The Pentagon’s “mad scientists’ division” wants to harvest dead communication satellites for spare parts and re-use them in orbit. The program, called Phoenix, may hold an orbital trial phase by 2015.
The project kicked off last year and has entered a new phase this week, after the Defense Advanced Research Projects Agency (DARPA) issued a bid to commercial satellite owners. They are asking for old spacecraft which could be dissected by its robotic space cannibal as proof of the concept, reports Wired.
The agency also hosted a conference attended by academics, private companies and military experts to discuss technological and regulatory challenges of the $36 million program.
The idea DARPA has is to put into geosynchronous orbit (GEO) a servicing satellite equipped with robotic arms and other tools needed to harvest re-usable details in space. The so-called tender would roam the neighborhood and prey on defunct satellites for things like antennae and apertures which can be reused at a much lower cost than if the same parts were boosted from earth.
Next, an array of smaller spacecraft called satlets would be delivered as ride-along payload with commercial satellite launches. The nanosatellites would be picked up and stored by the tender to be attached to salvaged antennae to serve as new controllers. The resulting spacecraft would then be placed into new positions and be used by the US military on the ground for communication.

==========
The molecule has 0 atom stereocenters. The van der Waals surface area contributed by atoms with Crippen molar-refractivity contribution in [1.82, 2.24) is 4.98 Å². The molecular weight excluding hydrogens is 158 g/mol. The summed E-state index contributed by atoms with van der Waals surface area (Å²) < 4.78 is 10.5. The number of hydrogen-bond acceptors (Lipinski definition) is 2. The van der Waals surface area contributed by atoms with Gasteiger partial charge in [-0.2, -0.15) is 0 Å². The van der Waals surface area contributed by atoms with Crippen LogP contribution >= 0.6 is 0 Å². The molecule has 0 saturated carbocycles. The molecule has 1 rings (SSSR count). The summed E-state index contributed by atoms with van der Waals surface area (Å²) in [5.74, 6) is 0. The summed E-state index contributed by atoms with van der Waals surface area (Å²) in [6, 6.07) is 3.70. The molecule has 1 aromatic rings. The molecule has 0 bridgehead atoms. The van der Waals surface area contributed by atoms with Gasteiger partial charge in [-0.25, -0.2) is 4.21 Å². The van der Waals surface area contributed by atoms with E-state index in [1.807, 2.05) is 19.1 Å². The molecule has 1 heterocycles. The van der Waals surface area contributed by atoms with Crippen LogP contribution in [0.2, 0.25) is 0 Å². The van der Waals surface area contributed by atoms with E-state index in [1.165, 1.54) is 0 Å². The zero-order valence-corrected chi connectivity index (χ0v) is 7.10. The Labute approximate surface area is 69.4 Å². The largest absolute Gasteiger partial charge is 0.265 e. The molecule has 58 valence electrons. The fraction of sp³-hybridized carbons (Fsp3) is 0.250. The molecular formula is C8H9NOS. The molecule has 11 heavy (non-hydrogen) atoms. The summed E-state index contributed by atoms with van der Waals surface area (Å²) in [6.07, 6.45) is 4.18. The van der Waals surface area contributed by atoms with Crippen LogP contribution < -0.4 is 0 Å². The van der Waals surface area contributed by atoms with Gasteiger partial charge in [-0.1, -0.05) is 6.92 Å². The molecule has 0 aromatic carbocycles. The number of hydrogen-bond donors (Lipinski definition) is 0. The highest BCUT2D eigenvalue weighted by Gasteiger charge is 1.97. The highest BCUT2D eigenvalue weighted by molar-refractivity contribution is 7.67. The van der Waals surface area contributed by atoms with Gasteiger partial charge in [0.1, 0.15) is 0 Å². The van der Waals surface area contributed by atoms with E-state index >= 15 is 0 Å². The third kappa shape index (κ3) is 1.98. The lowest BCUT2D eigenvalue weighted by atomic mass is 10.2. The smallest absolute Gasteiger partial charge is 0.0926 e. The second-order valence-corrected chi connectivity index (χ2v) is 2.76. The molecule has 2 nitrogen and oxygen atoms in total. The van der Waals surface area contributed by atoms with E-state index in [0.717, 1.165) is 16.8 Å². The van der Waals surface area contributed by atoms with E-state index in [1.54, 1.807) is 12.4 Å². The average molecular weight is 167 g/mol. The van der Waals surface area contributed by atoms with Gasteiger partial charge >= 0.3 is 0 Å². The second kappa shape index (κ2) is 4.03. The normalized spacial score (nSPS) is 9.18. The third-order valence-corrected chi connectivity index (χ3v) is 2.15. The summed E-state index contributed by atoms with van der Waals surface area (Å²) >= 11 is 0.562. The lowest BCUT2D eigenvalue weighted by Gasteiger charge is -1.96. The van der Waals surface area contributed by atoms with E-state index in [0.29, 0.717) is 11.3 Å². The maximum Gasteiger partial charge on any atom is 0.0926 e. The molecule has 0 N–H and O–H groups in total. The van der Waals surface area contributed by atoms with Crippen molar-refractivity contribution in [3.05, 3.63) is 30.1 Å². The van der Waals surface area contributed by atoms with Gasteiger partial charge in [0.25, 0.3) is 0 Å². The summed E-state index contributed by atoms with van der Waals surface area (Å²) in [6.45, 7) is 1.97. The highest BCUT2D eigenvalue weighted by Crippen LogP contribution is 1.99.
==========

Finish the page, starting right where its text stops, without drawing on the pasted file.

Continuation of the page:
There are technological challenges of disassembling old satellites which were not designed with such recycling in mind. The tender would be controlled from the ground, with DARPA program manager David Barnhart describing the process as “trying to assemble via remote control multiple Lego at the same time while looking through a telescope,” for the operator.
Apart from that, there are also regulatory problems. GEO slots hanging some 37,000 km right above the equator are in short supply and there is high demand from communication firms and governmental agencies. So parking a satellite into one and obtaining a radio frequency reservation for it requires a lot of red tape.
Nevertheless, DARPA is pushing ahead with the program. Last week the agency awarded its first $2.5 million contract under Phoenix to a California-based firm with experience in building inexpensive microsatellites.